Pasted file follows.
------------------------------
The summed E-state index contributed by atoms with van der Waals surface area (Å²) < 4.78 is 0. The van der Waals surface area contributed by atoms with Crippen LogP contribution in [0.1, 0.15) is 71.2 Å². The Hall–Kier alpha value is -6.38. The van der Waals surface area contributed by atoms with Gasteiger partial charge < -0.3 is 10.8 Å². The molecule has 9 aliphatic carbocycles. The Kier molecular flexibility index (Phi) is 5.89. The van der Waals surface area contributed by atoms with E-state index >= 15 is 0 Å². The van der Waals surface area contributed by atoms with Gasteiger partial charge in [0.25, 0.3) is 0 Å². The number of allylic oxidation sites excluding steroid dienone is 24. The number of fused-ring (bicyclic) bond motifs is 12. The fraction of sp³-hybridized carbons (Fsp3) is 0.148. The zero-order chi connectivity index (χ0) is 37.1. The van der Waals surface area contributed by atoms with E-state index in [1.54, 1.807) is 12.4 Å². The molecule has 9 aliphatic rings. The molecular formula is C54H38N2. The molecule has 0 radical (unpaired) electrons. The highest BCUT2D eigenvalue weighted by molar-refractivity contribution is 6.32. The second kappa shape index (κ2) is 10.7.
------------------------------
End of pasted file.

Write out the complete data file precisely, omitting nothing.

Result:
The summed E-state index contributed by atoms with van der Waals surface area (Å²) < 4.78 is 0. The van der Waals surface area contributed by atoms with Crippen LogP contribution in [0.1, 0.15) is 71.2 Å². The Hall–Kier alpha value is -6.38. The van der Waals surface area contributed by atoms with Gasteiger partial charge < -0.3 is 10.8 Å². The molecule has 9 aliphatic carbocycles. The Kier molecular flexibility index (Phi) is 5.89. The van der Waals surface area contributed by atoms with E-state index >= 15 is 0 Å². The van der Waals surface area contributed by atoms with Gasteiger partial charge in [0.25, 0.3) is 0 Å². The number of allylic oxidation sites excluding steroid dienone is 24. The number of fused-ring (bicyclic) bond motifs is 12. The fraction of sp³-hybridized carbons (Fsp3) is 0.148. The zero-order chi connectivity index (χ0) is 37.1. The van der Waals surface area contributed by atoms with E-state index in [1.54, 1.807) is 12.4 Å². The molecule has 9 aliphatic rings. The molecular formula is C54H38N2. The molecule has 0 radical (unpaired) electrons. The highest BCUT2D eigenvalue weighted by molar-refractivity contribution is 6.32. The second kappa shape index (κ2) is 10.7.